Transportation

Traffic has reached a "tipping point" in Cambridge, and it's frankly unacceptable. It's making it harder for people to get to their jobs, it's contributing dramatically to carbon dioxide emissions, and it's making it even harder for cyclists to get to where they need to go.

Our traffic crisis is the direct result of poor infrastructure and housing policy as well as a lack of innovative solutions to transition our communities to greener, more equitable modes of transportation. These concerns are especially affecting Cambridge, where residential and commercial rents are reaching a crisis point.

But what can we do about this? First and foremost, we need to make forms of non-car transportation accessible and affordable. This includes improving MBTA functionality, safety, and affordability. We need to not only encourage shared travel but also invest in infrastructure that makes it feasible.

Creating more affordable housing with changes to parking requirements will also go a long way to reduce excessive car usage and improve traffic. However, we also need to keep in mind the needs of the working poor and middle income neighbors, who work night shifts (when the MBTA is not running); seniors and families with children who need to access groceries from grocery stores that may not be in all neighborhoods across the city. We need thoughtful and smart policies that keep those needs in mind. Eliminating ALL parking requirements for affordable housing does not take into consideration the needs of these neighbors. Let's have a Cambridge for all.

Let's create policies that encourage people to use sustainable modes of transit when possible through investments that ensure equitable access for everyone in our community. The MBTA has been chronically underfunded, and Red Line riders are clearly tired of suffering the consequences. According to a recent Commonwealth Magazine article, Red Line satisfaction and ridership has decreased significantly since the derailments in July.

The poor service that the MBTA is delivering, combined with the #UnFairHikes that started in July, are making public transit in this city inaccessible and inconvenient. Cambridge residents deserve City Councilors that will commit to searching for solutions that work for the community, rather than taking the easy way out.

I believe that a regional approach to public transit is crucial to improving the MBTA. If elected, I propose to work alongside municipalities such as Somerville, and Boston to make this happen. Partnerships are crucial in creating a transit system that works for all.



Universal pre-K

Let's make a Cambridge for all parents, where all parents would have the same chance and opportunity for their children to access our wonderful pre-K and after school programs. I support universal pre-K for three- and four-year-olds. This would save Cambridge families thousands of dollars, improve their economic health, and reduce the burden of the working poor and middle income parents struggling to pay for daycare. This would also help prepare children for kindergarten. Many working poor and middle income residents do not qualify for Headstart, the federal government’s pre-K program. The City subsidies help, but it's not enough to address the needs of our working poor or middle income residents. Take a look for yourself here.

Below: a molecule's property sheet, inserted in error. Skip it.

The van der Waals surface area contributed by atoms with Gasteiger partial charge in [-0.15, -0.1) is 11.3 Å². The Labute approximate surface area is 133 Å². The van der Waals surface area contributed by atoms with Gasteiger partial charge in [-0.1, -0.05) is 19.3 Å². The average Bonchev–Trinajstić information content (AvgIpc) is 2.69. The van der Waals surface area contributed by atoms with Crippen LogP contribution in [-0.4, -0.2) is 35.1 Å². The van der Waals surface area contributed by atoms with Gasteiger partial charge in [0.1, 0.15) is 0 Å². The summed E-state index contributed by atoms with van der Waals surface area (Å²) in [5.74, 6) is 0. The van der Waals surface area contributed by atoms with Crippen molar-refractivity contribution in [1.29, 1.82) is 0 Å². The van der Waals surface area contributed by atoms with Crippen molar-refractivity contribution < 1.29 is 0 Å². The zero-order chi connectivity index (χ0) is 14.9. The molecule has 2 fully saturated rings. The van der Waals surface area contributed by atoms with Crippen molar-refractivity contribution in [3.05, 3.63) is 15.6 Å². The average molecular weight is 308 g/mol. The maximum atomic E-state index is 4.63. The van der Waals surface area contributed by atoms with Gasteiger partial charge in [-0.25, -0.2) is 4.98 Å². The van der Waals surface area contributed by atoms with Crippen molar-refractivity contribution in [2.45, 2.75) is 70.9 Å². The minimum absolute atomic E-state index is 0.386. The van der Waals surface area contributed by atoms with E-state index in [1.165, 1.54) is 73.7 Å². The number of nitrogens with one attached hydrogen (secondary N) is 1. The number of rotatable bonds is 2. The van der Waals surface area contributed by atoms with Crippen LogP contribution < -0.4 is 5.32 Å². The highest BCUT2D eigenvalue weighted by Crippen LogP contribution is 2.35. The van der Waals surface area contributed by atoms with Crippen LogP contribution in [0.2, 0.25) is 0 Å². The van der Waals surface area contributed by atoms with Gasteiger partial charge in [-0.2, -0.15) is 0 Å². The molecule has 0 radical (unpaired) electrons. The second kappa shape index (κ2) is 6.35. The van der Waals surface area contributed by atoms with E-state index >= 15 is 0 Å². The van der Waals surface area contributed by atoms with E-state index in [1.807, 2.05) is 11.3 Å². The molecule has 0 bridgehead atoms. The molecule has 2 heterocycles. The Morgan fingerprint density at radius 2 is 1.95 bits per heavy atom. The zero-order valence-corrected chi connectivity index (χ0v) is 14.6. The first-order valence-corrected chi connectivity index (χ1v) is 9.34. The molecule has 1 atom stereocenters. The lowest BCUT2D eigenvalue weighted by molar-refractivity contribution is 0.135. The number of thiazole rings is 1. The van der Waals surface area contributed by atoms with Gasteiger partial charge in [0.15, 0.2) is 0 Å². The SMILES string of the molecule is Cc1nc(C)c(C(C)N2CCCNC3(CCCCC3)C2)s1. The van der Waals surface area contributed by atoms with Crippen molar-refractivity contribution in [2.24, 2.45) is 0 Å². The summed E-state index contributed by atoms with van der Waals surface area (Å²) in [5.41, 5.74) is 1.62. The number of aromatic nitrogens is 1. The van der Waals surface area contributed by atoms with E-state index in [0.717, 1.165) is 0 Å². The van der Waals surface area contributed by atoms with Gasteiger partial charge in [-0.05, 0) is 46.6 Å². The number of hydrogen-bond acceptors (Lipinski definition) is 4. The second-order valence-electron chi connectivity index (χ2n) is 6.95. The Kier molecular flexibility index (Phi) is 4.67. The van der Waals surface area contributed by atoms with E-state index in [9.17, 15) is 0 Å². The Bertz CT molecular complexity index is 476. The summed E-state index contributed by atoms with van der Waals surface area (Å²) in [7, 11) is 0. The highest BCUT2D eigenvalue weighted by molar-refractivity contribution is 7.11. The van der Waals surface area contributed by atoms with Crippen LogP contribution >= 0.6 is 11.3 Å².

I would also take this further and provide additional resources for our community based nonprofits who are footing the bill for some of our working poor and middle income residents who cannot afford to pay for after school programs. I am on the board of a community based nonprofit which serves all Cambridge residents, many who are the working poor. They, like other nonprofits have to bill these parents at great pain because, but they know that there is little chance to collect the money from these parents. They understand that the parents don't have the means, yet they need these services. We need to do better. #weneedtodobetter



Bicycle Safety

I was honored to have spoken with Cambridge Bicycle Safety in March to discuss bicycle (and pedestrian) safety, specifically how Cambridge Bicycle Safety can work with local businesses in helping to achieve their goal of protected bike lanes through all of Mass Ave.

Through my work as board member of Harvard Square Neighborhood Association, I have also been supporting the efforts of the Memorial Drive Alliance – comprising environmentalists and bicycle groups with others. Our shared goals are saving the trees along Memorial drive and adding separate bike lanes in part on Memorial Drive itself, thus limiting vehicular traffic to two lanes and bike lanes to two lanes.

So naturally I am taking a stand with this incredible organization to commit to rapid implementation of a citywide network of protected bicycle lanes. I will do my utmost as a City Councilor to make this city safe and accessible for everyone.

I support rapid implementation of the citywide network of protected bicycle lanes as described in the Cambridge Bicycle Plan. Specifically, I support complete implementation of the Bicycle Plan in the near future, within the next 5 years, using a combination of quick-build and capital improvements.

Additionally, I recognize that Mass Ave is the most important street in Cambridge and needs protected bicycle lanes for its entire length as soon as possible.

Accordingly, if elected, I pledge to do everything in my power–including by voting in the City Council, proactively working with the City Manager and City Staff, and promoting this initiative publicly–to ensure that the City of Cambridge installs continuous protected bicycle lanes along the entire length of Mass Ave from the Charles River to the Arlington border, by the end of the next council term, or has started a capital project to do so. These improvements should also include bus transit priority and pedestrian safety improvements. Green CambridgeClimate Action Business Association.